17

I have two files I want to cat together. However, the last line of the first file and the first line of the last file should be omitted.

I am sure this can be done in a UNIX shell (or rather, Cygwin). But how?

2
  • 2
    We really need a scriptingOverflow site....
    – leppie
    Aug 30, 2010 at 12:14
  • 2
    @leppie, some of us believe that scripting is as much programming as compiling :-)
    – paxdiablo
    Aug 30, 2010 at 12:24

7 Answers 7

20
$ head --lines=-1 file1 > res
$ tail --lines=+2 file2 >> res
4

I am not able to use the following command on my Mac (more specifically, in a bash shell running in a Terminal window on Mac OS X 10.7.5):

head -n -1 file1

The command above generates the following error message:

head: illegal line count -- -1

It appears negative values for the -n parameter are not accepted in the Mac OS X version of head. However, you can use sed instead:

sed -e '$d' file1

["tail -n +2 file2" appears to work as described above on Mac OS X]

3

you can use:

head -n -1 file1 && tail -n +2 file2

head shows the first lines of a file, the param -n shows the first n lines of the file, but if you put a - before the number, it shows all the file except the last n lines.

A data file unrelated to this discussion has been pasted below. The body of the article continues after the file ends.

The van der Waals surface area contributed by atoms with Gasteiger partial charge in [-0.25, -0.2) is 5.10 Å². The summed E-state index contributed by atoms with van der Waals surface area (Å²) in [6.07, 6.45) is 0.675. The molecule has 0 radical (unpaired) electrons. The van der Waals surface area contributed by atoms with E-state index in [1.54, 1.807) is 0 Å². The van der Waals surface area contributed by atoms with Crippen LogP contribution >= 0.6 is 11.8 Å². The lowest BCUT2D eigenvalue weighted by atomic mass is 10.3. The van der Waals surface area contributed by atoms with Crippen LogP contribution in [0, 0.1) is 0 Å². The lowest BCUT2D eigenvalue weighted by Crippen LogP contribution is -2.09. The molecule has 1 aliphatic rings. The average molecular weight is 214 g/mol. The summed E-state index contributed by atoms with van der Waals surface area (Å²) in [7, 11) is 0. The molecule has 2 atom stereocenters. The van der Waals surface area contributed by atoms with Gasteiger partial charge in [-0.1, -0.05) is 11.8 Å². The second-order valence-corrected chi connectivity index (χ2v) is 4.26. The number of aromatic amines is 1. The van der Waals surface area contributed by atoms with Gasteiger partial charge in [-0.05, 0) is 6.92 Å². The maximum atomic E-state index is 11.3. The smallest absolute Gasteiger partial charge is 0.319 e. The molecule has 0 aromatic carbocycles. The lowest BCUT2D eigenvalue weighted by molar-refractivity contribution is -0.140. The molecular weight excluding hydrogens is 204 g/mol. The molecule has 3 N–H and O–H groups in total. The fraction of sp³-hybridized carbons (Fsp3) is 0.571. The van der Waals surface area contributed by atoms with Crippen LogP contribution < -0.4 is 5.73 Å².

tail is analog..

for better reference:

man head

man tail

3
  • tail +1 includes the first line. it should be +2.
    – Frank
    Aug 30, 2010 at 12:17
  • yeah, I've posted and then tested :P
    – Marco
    Aug 30, 2010 at 12:19
  • strangely, tail -n -1 has the same effect as tail -n +2
    – bastibe
    Aug 30, 2010 at 14:23
2

The following transcript shows how to acheive this:

pax> cat file1.txt
1.1
1.2
1.3
1.4
1.5

pax> cat file2.txt
2.1
2.2
2.3
2.4
2.5

pax> head --lines=-1 file1.txt ; tail --lines=+2 file2.txt
1.1
1.2
1.3
1.4
2.2
2.3
2.4
2.5

Giving the head command a negative count goes up to that far from the end. Similarly, a count starting with + causes tail to start at that line rather than a certain number of lines from the end.

2
head -n -1 file1

will print all lines in file1 except the last line.

tail -n +2 file2

will print all lines in file2 except the first line.

Combine the two as:

head -n -1 file1 ; tail -n +2 file2
2
awk 'FNR>2{print p}{p=$0}' file1 file2

Explanation as requested:

FNR is the current record number of the current file being processed. At the start of each iteration, the line is stored in "p" variable, but it is not printed out, yet. As the record number reaches 3, the variable "p" is printed out, which contains record 2. This means the 2nd line. As awk reaches end of file, the last line is not printed out and then it goes to the next file.

2
  • ghostdog74 enlighten us with whats going on here :)
    – codaddict
    Aug 30, 2010 at 14:25
  • Doesn't that remove the first and last lines from both files? Question was for last line of first file and first line of second file, was it not?
    – paxdiablo
    Aug 31, 2010 at 21:32
2

I often use sed for head|tail actions:

{ sed '$d' file1; sed '1d' file2; } > combined

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